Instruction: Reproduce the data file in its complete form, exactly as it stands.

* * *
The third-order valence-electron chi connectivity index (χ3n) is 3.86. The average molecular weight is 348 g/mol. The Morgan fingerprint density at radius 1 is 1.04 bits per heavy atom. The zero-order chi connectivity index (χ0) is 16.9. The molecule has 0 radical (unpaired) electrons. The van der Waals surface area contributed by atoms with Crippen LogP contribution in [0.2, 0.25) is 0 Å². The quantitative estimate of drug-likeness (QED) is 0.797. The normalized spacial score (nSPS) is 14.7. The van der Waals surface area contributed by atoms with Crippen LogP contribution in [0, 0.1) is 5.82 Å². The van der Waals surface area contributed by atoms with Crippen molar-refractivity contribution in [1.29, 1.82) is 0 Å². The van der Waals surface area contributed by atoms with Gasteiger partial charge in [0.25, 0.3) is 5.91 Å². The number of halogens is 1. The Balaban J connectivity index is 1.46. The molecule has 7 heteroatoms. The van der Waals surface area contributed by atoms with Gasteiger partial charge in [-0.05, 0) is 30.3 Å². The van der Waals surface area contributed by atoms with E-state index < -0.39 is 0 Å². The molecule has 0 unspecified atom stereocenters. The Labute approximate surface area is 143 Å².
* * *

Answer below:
The third-order valence-electron chi connectivity index (χ3n) is 3.86. The average molecular weight is 348 g/mol. The Morgan fingerprint density at radius 1 is 1.04 bits per heavy atom. The zero-order chi connectivity index (χ0) is 16.9. The molecule has 0 radical (unpaired) electrons. The van der Waals surface area contributed by atoms with Crippen LogP contribution in [0.2, 0.25) is 0 Å². The quantitative estimate of drug-likeness (QED) is 0.797. The normalized spacial score (nSPS) is 14.7. The van der Waals surface area contributed by atoms with Crippen LogP contribution in [0, 0.1) is 5.82 Å². The van der Waals surface area contributed by atoms with Crippen molar-refractivity contribution in [1.29, 1.82) is 0 Å². The van der Waals surface area contributed by atoms with Gasteiger partial charge in [0.25, 0.3) is 5.91 Å². The number of halogens is 1. The Balaban J connectivity index is 1.46. The molecule has 7 heteroatoms. The van der Waals surface area contributed by atoms with Gasteiger partial charge in [-0.05, 0) is 30.3 Å². The van der Waals surface area contributed by atoms with E-state index < -0.39 is 0 Å². The molecule has 0 unspecified atom stereocenters. The Labute approximate surface area is 143 Å².